Cognitive centrality and its relation to information processing

Kane, William E. (1983) Cognitive centrality and its relation to information processing. Masters thesis, Memorial University of Newfoundland.

[img] [English] PDF (Migrated (PDF/A Conversion) from original format: (application/pdf)) - Accepted Version
Available under License - The author retains copyright ownership and moral rights in this thesis. Neither the thesis nor substantial extracts from it may be printed or otherwise reproduced without the author's permission.

Download (23Mb)
  • [img] [English] PDF - Accepted Version
    Available under License - The author retains copyright ownership and moral rights in this thesis. Neither the thesis nor substantial extracts from it may be printed or otherwise reproduced without the author's permission.
    (Original Version)

Abstract

The present study examined the personal constructs that people employ to construe behavior. It was hypothesized that personal constructs and the self-concept facilitate the processing of personally and socially relevant information. It was hypothesized that the more central a construct is, as measured by the Role Construct Repertory Grid (Kelly, 1955), the more efficient it would be in encoding information. To the extent that the 'self' is more central or elaborate than specific personal constructs, it was expected to be superior in processing information. -- The levels of processing paradigm (Craik & Lockhart, 1972) was employed. Subjects performed various operations on trait adjectives and the degree of elaboration produced in memory was inferred from the level of memory performance. In Experiment I, subjects performed five tasks with trait adjectives. These were: (1) a structural task; (2) a phonemic task; (3) a noncentral construct-reference task; (4) a central construct-reference task; and (5) a self-reference task. Incidental recall for the trait adjectives was assessed following a retention interval. The construct and self-reference tasks produced significantly higher recall than the structural or phonemic tasks. Recall for these two latter tasks was not significantly different. Recall for adjectives in the self-reference task was superior to recall for adjectives in the noncentral but not the central construct-reference task. There was no significant difference between recall for adjectives in the central and noncentral construct-reference tasks. -- The second experiment was similar to the first except that the phonemic task was excluded and recognition rather than free-recall was measured to asses memory performance. The construct and self-reference tasks produced superior recognition to the structural task. Recognition for the self-reference task was superior to that for both the central and noncentral construct-reference tasks. There was no significant difference in recognition level between the central and noncentral construct -reference tasks. -- The results of the two experiments converged to demonstrate that reference to personal constructs and the 'self' are efficient mnemonic strategies for processing the personally and socially relevant information. It was demonstrated that the 'self' is generally more efficient than specific personal constructs in processing relevant information. At the same time, reference to personal constructs was almost as effective as self-reference in facilitating the encoding of relevant information.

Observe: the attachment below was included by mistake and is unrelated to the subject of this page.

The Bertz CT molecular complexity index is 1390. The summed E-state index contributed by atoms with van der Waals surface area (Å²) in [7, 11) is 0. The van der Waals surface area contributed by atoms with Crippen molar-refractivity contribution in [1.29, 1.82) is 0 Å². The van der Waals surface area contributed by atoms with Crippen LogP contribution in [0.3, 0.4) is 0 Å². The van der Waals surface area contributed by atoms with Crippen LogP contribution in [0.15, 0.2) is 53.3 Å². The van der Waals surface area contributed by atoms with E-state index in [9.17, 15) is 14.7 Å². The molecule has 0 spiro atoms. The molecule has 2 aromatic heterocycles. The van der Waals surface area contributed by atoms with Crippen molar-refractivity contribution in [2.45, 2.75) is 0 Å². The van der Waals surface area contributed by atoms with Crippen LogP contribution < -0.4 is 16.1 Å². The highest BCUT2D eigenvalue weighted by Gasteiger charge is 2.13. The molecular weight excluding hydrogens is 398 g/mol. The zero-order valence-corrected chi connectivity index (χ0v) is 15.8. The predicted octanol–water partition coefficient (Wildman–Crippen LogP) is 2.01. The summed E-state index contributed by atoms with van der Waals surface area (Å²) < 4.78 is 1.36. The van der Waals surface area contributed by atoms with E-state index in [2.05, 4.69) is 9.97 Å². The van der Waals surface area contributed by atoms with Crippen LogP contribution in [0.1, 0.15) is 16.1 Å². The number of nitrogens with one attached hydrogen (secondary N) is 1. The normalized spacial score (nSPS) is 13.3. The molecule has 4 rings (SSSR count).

Item Type: Thesis (Masters)
URI: http://research.library.mun.ca/id/eprint/7781
Item ID: 7781
Additional Information: Bibliography: leaves 43-48.
Department(s): Humanities and Social Sciences, Faculty of > Psychology
Science, Faculty of > Psychology
Date: 1983
Date Type: Submission
Library of Congress Subject Heading: Trait intercorrelations; Personality; Human information processing

Actions (login required)

View Item View Item

Downloads

Downloads per month over the past year

View more statistics